Supply Chain Council of European Union |
Supply Chain Risk

Smart supply chains need legal technology

As businesses invest in and adopt technology in order to better manage their supply chains they expect their legal advisers to use technology which will complement the investment being made by the business. The management of its legal relationship with its suppliers is an important part of a business’ management of its supply chain. Law firms could be expected to support their clients in a number of ways, including analysing legal risk in historic contracts, providing management information to feed into their client’s internal reporting requirements, and playing a prominent role from the outset in the supplier selection process. 

There are a range of legal technology solutions which can streamline all of those activities and more and which can complement the technology being used by clients. The increasing expectation from clients, together with the fear of being left behind by those firms which do embrace technology solutions, should see more widespread adoption of technology and an increasingly innovative approach to the way in which law firms provide their services to clients.  

Many law firms are now using practice management tools which can be tailored to meet the particular requirements of each client. These tools can be used to enable clients to submit instructions using an online portal and then to enable the law firm to provide a quote for that work and then complete any file opening procedures, for example running conflict checks or generating an engagement letter. Practice management tools can also be used to facilitate close working between the law firm and the client by allowing them access to shared e-mail and document folders and by enabling the generation of detailed management information and up to the minute fee updates.  

Technology can also be used by law firms to facilitate document automation. Increasingly AI is being used to create bespoke contracts which can be created by the user answering a series of questions. The document automation then uses those answers to generate a contract which meets the user’s requirements. Document automation solutions offer the potential to save a huge amount of time and also cost in the drafting of contracts. Contracts which might previously have been drafted by an in-house legal team or by a law firm may now be capable of being dealt with by the client’s procurement or commercial teams. Taking this one step further, technology can also be used to manage the procurement process from beginning to end. Via an online portal:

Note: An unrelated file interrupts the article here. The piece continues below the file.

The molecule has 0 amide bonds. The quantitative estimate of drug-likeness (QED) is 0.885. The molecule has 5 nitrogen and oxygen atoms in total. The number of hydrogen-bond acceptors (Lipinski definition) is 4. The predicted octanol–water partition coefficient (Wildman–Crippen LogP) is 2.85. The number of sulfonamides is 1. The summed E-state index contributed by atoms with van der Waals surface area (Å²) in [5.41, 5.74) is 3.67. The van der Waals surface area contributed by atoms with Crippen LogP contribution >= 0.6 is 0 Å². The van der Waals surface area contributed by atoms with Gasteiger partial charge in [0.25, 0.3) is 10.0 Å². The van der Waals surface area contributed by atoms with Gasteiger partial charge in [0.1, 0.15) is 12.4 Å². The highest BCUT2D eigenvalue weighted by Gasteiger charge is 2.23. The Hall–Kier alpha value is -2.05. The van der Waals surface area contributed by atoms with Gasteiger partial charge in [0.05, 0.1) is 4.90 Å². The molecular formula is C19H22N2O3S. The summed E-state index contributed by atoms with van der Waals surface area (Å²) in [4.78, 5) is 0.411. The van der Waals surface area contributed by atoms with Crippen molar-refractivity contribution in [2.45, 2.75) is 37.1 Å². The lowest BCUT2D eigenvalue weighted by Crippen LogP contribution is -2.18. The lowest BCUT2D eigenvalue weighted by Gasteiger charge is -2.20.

• Requests for proposals can be issued, responses collated and the supplier can be chosen;
  • the contract can be drafted, revised and shared by both sides;
  • internal approvals can be obtained; and
  • the document can be executed by both parties and archived.

Litigation is the one area in which perhaps law firms have more fully embraced legal technology solutions and particularly in relation to predictive coding. Predictive coding involves the use of an algorithm which learns, from the lawyer, how to rank the relevance of documents and then uses that learning to determine which documents are most relevant for the purposes of document disclosure. This can lead to significant time and cost savings.   

The challenge for legal technology is to overcome the reticence of lawyers in embracing change whilst keeping pace with the technology advances in other sectors so that it remains both relevant and innovative. 

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